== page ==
How to control dogs chewing
Adolescent chewing (or exploratory chewing as it is also known) commonly occurs in dogs between puppyhood and adulthood at seven to 12 months of age, and can last for up to six months. It is different from puppy teething since it happens after all the needle-like puppy teeth have fallen out. Adolescent dogs often have an uncontrollable urge to chew, which could be because of discomfort in the gums as their adult teeth are settling into the jawbone.
Why do dogs chew?
Adolescent chewing also occurs as young dogs attempt to explore their environment and discover new things. Reasons include the following.
Dogs left alone for long periods or not getting enough mental and physical stimulation are likely to become bored. Working breeds have naturally high activity levels and become easily bored in the wrong home. This can lead to destructive behaviour.
Teething for puppies occurs between three and seven months of age when puppies have an uncontrollable urge to chew to relieve some of the discomfort in their gums. Chewing also facilitates the removal of puppy teeth and the eruption of the adult set.
If your dog learns that chewing something forbidden (such as the TV remote) makes you get up and chase round the room, the animal quickly learns that this is a great way to get attention.
An unbalanced diet
If not getting enough calcium for example, your dog may try to compensate by chewing stones or plaster. All dogs should be fed according to their age, weight, health status and the amount of exercise they receive. Consult your vet for advice on the best diet for your dog.
Distress at being left alone
Some dogs cannot cope with being separated from their owners and are destructive when left (see Alone at home).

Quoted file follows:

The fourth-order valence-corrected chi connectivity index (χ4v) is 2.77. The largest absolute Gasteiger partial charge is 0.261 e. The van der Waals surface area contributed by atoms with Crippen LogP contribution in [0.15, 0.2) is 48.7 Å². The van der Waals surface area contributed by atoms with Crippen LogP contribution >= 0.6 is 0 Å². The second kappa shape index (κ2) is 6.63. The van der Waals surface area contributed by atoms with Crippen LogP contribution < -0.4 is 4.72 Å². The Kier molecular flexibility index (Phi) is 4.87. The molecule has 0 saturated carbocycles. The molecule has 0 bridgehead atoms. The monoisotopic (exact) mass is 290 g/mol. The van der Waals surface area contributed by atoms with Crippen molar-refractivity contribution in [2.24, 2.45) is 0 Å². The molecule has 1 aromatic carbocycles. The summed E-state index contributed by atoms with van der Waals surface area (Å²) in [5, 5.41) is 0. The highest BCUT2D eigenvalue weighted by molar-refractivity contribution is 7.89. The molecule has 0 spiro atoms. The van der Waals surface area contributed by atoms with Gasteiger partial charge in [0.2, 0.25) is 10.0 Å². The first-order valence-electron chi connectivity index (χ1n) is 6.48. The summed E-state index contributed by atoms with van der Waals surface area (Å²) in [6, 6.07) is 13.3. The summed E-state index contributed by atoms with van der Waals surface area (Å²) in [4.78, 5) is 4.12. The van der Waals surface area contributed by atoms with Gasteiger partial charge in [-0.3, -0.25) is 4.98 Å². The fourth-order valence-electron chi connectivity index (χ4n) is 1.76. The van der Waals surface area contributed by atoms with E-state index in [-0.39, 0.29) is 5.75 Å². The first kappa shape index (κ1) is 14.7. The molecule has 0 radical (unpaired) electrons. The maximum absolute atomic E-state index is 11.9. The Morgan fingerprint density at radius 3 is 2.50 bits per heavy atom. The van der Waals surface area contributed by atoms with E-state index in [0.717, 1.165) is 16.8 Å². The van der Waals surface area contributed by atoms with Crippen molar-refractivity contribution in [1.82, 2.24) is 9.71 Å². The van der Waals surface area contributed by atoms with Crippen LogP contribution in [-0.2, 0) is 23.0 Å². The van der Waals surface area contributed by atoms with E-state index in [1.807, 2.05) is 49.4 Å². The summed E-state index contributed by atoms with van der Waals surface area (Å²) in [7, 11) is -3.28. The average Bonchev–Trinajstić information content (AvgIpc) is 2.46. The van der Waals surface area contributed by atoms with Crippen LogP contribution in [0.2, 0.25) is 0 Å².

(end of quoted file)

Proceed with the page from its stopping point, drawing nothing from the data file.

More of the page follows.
What can be done about my dog chewing?
- Supply your dog with items that are safe and tough enough to survive being chewed – this means they should not splinter, or break into small or harmful pieces that can be swallowed
- Make sure the dog does not have access to places where there are valuable or dangerous items if you are not there to supervise
- Regularly exercise your dog – especially away from home, at least once a day (ie do not just exercise your dog in the garden)
- Visit different environments when you walk your dog (such as pavements, fields, woods, parks and beaches). Care must be taken with puppies until they are fully protected by vaccination.
- Teach your dog what is acceptable and unacceptable to chew
- Try to play with your dog at least three times a day, for at least five minutes each time. Short, frequent play sessions are the best.
Dog toys and chews are different
Toys are usually designed to be thrown, chased, squeaked, and tugged during play. Most are not designed to be chewed. Some exceptions are Kongs and activity balls which can be referred to as 'chew toys', but you will need to always consider the hardness of any toys you give your dog to avoid tooth fractures.
Easily destroyed soft toys should always be picked up by the owner at the end of the game and put out of the dog’s reach. This will save you money because the toys last much longer – you will also avoid the need to take your dog to the vet because of a blockage caused by swallowing toys. Do not leave them for your dog to chew once the game has finished.
Chews can be given when a dog is settling down for some quiet time, though you must supervise your dog while they are chewing. Unlike toys, chews are designed for nibbling and gnawing and are essential if you want a dog to chew acceptable items instead of your furniture. Examples of chews include rask, chew stick, dental rawhide, pressed hide, large and medium Kongs, and activity balls.
All dogs like to play on their own sometimes, so it is important to leave at least one “safe” toy down for them to play with at any time. An excellent choice for this purpose is a chew toy such as a Kong (available from pet shops). This is a firm rubber toy, hollow on the inside and which can withstand lots of chewing. If you stuff biscuits inside the Kong or smear some cheese spread inside, your dog will work to get the food out, and will nibble, lick and chew on the toy for some time. Kongs are also good at stimulating play and chase behaviour, since they bounce unpredictably in different directions when thrown.